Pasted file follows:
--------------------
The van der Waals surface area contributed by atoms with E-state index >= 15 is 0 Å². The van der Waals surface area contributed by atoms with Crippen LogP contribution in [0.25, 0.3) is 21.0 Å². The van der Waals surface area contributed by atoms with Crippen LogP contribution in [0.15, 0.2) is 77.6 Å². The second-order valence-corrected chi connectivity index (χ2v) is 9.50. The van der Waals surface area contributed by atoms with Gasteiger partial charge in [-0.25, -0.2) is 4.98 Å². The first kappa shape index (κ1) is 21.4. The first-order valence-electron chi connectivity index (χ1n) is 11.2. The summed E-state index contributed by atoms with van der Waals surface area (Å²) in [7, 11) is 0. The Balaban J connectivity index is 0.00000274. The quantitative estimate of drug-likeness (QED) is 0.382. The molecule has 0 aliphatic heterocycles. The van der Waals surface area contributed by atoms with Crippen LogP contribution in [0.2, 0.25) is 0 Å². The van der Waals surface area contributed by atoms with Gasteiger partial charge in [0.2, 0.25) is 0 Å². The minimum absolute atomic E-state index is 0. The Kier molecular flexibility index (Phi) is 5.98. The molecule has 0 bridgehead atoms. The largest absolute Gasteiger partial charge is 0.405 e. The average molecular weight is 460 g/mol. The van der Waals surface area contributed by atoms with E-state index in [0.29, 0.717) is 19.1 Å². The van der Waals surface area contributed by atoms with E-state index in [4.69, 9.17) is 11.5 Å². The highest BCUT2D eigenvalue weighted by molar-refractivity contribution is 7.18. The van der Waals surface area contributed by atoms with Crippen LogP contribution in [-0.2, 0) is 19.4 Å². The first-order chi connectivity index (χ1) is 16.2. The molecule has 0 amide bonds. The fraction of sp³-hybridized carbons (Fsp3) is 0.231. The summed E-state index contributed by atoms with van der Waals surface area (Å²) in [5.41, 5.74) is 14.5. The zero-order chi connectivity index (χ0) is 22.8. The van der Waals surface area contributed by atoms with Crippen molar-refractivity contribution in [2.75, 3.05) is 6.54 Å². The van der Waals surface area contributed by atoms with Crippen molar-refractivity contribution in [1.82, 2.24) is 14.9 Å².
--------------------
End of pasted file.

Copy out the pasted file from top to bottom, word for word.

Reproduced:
The van der Waals surface area contributed by atoms with E-state index >= 15 is 0 Å². The van der Waals surface area contributed by atoms with Crippen LogP contribution in [0.25, 0.3) is 21.0 Å². The van der Waals surface area contributed by atoms with Crippen LogP contribution in [0.15, 0.2) is 77.6 Å². The second-order valence-corrected chi connectivity index (χ2v) is 9.50. The van der Waals surface area contributed by atoms with Gasteiger partial charge in [-0.25, -0.2) is 4.98 Å². The first kappa shape index (κ1) is 21.4. The first-order valence-electron chi connectivity index (χ1n) is 11.2. The summed E-state index contributed by atoms with van der Waals surface area (Å²) in [7, 11) is 0. The Balaban J connectivity index is 0.00000274. The quantitative estimate of drug-likeness (QED) is 0.382. The molecule has 0 aliphatic heterocycles. The van der Waals surface area contributed by atoms with Crippen LogP contribution in [0.2, 0.25) is 0 Å². The van der Waals surface area contributed by atoms with Gasteiger partial charge in [0.2, 0.25) is 0 Å². The minimum absolute atomic E-state index is 0. The Kier molecular flexibility index (Phi) is 5.98. The molecule has 0 bridgehead atoms. The largest absolute Gasteiger partial charge is 0.405 e. The average molecular weight is 460 g/mol. The van der Waals surface area contributed by atoms with E-state index in [0.29, 0.717) is 19.1 Å². The van der Waals surface area contributed by atoms with E-state index in [4.69, 9.17) is 11.5 Å². The highest BCUT2D eigenvalue weighted by molar-refractivity contribution is 7.18. The van der Waals surface area contributed by atoms with Crippen LogP contribution in [-0.2, 0) is 19.4 Å². The first-order chi connectivity index (χ1) is 16.2. The molecule has 0 amide bonds. The fraction of sp³-hybridized carbons (Fsp3) is 0.231. The summed E-state index contributed by atoms with van der Waals surface area (Å²) in [5.41, 5.74) is 14.5. The zero-order chi connectivity index (χ0) is 22.8. The van der Waals surface area contributed by atoms with Crippen molar-refractivity contribution in [2.75, 3.05) is 6.54 Å². The van der Waals surface area contributed by atoms with Crippen molar-refractivity contribution in [1.82, 2.24) is 14.9 Å².